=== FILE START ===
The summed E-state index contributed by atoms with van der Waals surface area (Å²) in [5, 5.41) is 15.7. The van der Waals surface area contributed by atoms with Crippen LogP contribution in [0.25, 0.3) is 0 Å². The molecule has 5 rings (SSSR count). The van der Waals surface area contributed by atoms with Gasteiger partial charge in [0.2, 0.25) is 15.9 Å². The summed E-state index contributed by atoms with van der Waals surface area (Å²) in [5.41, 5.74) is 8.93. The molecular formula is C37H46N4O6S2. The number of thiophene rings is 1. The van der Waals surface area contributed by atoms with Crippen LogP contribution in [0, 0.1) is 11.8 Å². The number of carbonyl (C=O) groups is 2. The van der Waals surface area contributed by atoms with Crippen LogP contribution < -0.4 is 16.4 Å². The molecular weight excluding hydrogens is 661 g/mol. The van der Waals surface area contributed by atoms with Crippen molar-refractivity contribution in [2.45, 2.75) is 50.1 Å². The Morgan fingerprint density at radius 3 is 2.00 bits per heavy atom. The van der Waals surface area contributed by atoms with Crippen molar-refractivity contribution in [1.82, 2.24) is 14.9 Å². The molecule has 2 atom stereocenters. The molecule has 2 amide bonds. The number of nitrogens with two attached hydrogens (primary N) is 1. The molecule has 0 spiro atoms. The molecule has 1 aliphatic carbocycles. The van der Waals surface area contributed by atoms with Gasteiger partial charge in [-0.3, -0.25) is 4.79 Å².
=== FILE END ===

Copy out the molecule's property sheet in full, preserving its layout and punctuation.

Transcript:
The summed E-state index contributed by atoms with van der Waals surface area (Å²) in [5, 5.41) is 15.7. The van der Waals surface area contributed by atoms with Crippen LogP contribution in [0.25, 0.3) is 0 Å². The molecule has 5 rings (SSSR count). The van der Waals surface area contributed by atoms with Gasteiger partial charge in [0.2, 0.25) is 15.9 Å². The summed E-state index contributed by atoms with van der Waals surface area (Å²) in [5.41, 5.74) is 8.93. The molecular formula is C37H46N4O6S2. The number of thiophene rings is 1. The van der Waals surface area contributed by atoms with Crippen LogP contribution in [0, 0.1) is 11.8 Å². The number of carbonyl (C=O) groups is 2. The van der Waals surface area contributed by atoms with Crippen LogP contribution < -0.4 is 16.4 Å². The molecular weight excluding hydrogens is 661 g/mol. The van der Waals surface area contributed by atoms with Crippen molar-refractivity contribution in [2.45, 2.75) is 50.1 Å². The Morgan fingerprint density at radius 3 is 2.00 bits per heavy atom. The van der Waals surface area contributed by atoms with Crippen molar-refractivity contribution in [1.82, 2.24) is 14.9 Å². The molecule has 2 atom stereocenters. The molecule has 2 amide bonds. The number of nitrogens with two attached hydrogens (primary N) is 1. The molecule has 0 spiro atoms. The molecule has 1 aliphatic carbocycles. The van der Waals surface area contributed by atoms with Gasteiger partial charge in [-0.3, -0.25) is 4.79 Å².